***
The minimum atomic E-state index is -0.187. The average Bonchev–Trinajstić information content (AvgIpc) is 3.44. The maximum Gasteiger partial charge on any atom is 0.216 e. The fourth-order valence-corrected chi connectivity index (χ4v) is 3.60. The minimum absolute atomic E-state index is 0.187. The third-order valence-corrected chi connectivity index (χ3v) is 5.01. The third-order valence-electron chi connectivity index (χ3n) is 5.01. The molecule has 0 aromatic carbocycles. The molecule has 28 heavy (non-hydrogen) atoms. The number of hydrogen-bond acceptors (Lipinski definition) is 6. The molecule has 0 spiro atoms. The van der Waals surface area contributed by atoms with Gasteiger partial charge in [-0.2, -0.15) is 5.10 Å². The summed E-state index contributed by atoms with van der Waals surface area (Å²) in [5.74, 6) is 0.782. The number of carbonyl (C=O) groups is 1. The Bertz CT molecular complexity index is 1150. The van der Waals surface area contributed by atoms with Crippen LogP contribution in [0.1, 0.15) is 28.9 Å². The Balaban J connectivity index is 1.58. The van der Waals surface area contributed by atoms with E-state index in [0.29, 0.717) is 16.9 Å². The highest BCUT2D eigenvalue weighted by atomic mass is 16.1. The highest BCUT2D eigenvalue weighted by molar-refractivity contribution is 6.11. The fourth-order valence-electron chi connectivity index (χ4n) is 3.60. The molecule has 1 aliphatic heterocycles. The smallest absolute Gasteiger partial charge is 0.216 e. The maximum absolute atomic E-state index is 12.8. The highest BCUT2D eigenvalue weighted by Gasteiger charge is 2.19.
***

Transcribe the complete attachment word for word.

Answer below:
The minimum atomic E-state index is -0.187. The average Bonchev–Trinajstić information content (AvgIpc) is 3.44. The maximum Gasteiger partial charge on any atom is 0.216 e. The fourth-order valence-corrected chi connectivity index (χ4v) is 3.60. The minimum absolute atomic E-state index is 0.187. The third-order valence-corrected chi connectivity index (χ3v) is 5.01. The third-order valence-electron chi connectivity index (χ3n) is 5.01. The molecule has 0 aromatic carbocycles. The molecule has 28 heavy (non-hydrogen) atoms. The number of hydrogen-bond acceptors (Lipinski definition) is 6. The molecule has 0 spiro atoms. The van der Waals surface area contributed by atoms with Gasteiger partial charge in [-0.2, -0.15) is 5.10 Å². The summed E-state index contributed by atoms with van der Waals surface area (Å²) in [5.74, 6) is 0.782. The number of carbonyl (C=O) groups is 1. The Bertz CT molecular complexity index is 1150. The van der Waals surface area contributed by atoms with Crippen LogP contribution in [0.1, 0.15) is 28.9 Å². The Balaban J connectivity index is 1.58. The van der Waals surface area contributed by atoms with E-state index in [0.29, 0.717) is 16.9 Å². The highest BCUT2D eigenvalue weighted by atomic mass is 16.1. The highest BCUT2D eigenvalue weighted by molar-refractivity contribution is 6.11. The fourth-order valence-electron chi connectivity index (χ4n) is 3.60. The molecule has 1 aliphatic heterocycles. The smallest absolute Gasteiger partial charge is 0.216 e. The maximum absolute atomic E-state index is 12.8. The highest BCUT2D eigenvalue weighted by Gasteiger charge is 2.19.